Pro tip: when you, for a long time, spend money you don't have, sooner or later things will get very ugly.
When Phil Murphy becomes New Jersey’s 56th governor on Tuesday, he’ll face a stark choice: Ship all new tax dollars to the state pension fund and freeze all other outlays — or sit back and watch the fund head to collapse.
Princeton chaired economics professor Angus Deaton and his co-author, a distinguished professor at UCSD, have some sharp words for the hot new thing in economics.
A concise, approving column on the President's decision to permit health insurance coverage to be sold across state lines.
"Welcome to Skid Row 2017: Shocking scale of homelessness in downtown LA is exposed in footage showing sidewalks lined with dozens of tents in deprived area where 20,000 people live on the streets".
"Living in a parking lot amid Santa Barbara's wealth is a kind of middle-class homelessness".
"Fractured West: In Oregon and elsewhere, rural residents increasingly balk at Democrats’ progressive governance."
From the fine folks who brought you the spotted owl: now rural Oregonians are told they need to protect the spotted frog. And this is what happens:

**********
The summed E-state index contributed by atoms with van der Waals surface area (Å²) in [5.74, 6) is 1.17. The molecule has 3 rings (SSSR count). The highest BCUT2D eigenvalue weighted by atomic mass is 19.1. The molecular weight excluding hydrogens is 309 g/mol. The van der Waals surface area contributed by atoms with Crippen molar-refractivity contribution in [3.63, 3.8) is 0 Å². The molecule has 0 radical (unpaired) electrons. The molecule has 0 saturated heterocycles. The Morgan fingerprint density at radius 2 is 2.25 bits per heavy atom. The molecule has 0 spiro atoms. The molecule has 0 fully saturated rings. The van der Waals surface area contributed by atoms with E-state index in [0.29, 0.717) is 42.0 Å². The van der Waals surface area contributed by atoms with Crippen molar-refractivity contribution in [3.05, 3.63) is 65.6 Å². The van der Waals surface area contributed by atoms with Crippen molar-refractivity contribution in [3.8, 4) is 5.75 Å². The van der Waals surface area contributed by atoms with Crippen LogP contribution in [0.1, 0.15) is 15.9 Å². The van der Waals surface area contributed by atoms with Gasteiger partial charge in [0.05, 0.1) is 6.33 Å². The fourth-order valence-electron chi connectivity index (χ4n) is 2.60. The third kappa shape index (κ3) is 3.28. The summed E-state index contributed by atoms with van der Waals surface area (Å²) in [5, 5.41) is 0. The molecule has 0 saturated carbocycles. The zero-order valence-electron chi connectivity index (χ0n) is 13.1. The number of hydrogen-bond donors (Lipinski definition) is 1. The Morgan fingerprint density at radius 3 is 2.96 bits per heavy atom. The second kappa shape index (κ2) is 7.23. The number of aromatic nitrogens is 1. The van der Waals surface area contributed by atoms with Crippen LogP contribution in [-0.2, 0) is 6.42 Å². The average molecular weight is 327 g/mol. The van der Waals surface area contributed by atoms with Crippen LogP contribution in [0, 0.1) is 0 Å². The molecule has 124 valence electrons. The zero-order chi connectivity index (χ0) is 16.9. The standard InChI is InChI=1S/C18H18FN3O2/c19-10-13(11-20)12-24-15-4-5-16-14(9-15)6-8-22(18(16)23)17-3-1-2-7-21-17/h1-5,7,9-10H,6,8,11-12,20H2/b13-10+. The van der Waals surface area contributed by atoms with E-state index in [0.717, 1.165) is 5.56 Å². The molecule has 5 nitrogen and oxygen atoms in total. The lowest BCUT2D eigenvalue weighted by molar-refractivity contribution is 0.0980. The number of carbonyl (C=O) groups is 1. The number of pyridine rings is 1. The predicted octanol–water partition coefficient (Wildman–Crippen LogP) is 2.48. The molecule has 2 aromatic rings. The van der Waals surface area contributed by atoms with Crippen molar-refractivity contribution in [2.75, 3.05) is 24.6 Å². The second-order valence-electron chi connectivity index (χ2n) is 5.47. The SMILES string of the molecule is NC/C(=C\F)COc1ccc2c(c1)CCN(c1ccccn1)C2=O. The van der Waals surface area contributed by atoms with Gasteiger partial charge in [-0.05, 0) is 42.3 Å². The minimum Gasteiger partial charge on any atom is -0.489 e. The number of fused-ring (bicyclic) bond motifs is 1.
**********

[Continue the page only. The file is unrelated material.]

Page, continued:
The rural West is a long way from the rust belt, but the two regions have more in common than many Americans realize, and their voting behavior now aligns. . . .
The skepticism is based on a simple principle: democratic local control is better than ignorant distant bureaucracy.
Sometimes the facts on the ground are just too . . . factual to ignore.
Some very good guys on this list.
"Major Provisions in Conference Agreement: The Tax Cuts and Jobs Act; Tax Units with a Tax Increase or Tax Cut . . ."
A preliminary analysis by the Urban-Brookings Tax Policy Center--in the accounts I've read, this is described as a "left-leaning" think tank--finds that for next year, under the new tax law, 80.4% of U.S. tax units will get a tax cut and 4.8% of the units will see a tax increase. For those getting a cut, the average decrease will be $2,140. (Average, not median.)
As Glenn Reynolds notes, "That's not the impression you get from reading the major newspapers".